Despite the threat of rain, proponents of state-funded supports that allow developmentally disabled individuals to live at home – rather than in institutions or group homes – rallied at the state capitol Wednesday.
The governor announced Wednesday that 8,000 children have been offered a private school voucher for the second year of the program -- 3,000 more than enrolled with this year’s inaugural crop.
The voucher program, passed last session, allows parents of low-income families to take their kids out of schools rated C, D and F and send them to private schools on the state’s dime.
The program’s funding mechanism is awaiting judgement by the State Supreme Court, as are accountability measures, another part of the overhaul.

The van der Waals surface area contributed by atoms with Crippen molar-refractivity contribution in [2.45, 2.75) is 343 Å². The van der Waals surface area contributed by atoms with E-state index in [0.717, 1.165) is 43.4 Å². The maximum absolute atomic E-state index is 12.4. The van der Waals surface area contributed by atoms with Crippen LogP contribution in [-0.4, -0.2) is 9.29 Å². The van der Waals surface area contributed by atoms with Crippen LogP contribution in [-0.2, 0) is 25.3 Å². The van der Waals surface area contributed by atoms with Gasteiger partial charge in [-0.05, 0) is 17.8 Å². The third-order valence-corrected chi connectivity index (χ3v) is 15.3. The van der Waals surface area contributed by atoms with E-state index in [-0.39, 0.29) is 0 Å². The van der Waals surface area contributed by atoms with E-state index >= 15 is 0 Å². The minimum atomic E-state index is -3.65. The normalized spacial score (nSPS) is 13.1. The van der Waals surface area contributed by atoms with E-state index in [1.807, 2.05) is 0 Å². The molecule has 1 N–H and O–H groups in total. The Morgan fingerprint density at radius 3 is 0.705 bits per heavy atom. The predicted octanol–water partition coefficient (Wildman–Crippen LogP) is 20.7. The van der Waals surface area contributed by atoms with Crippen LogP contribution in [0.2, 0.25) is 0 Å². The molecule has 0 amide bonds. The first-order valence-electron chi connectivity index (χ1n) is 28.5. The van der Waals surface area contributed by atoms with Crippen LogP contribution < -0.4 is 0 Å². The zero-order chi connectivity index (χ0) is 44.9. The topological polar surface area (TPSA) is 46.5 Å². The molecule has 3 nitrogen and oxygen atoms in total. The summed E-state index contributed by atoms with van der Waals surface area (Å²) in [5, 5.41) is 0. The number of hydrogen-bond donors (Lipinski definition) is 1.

Meanwhile, bills are popping up this session to refine the overhaul.
A Medicaid Expansion plan passed the Senate Committee on Health and Welfare Tuesday in a 4, 3 vote.
Opponents of the expansion repeated the arguments they’ve given throughout the debate: federal funding is unreliable, and the plan will cost the state too much money.
The House Appropriations Committee again called into question the way the Jindal Administration crafts the state’s budget.
On Monday the committee passed the budget bill and the funds bill, which allows for interagency transfers, the primary source of one-time funds.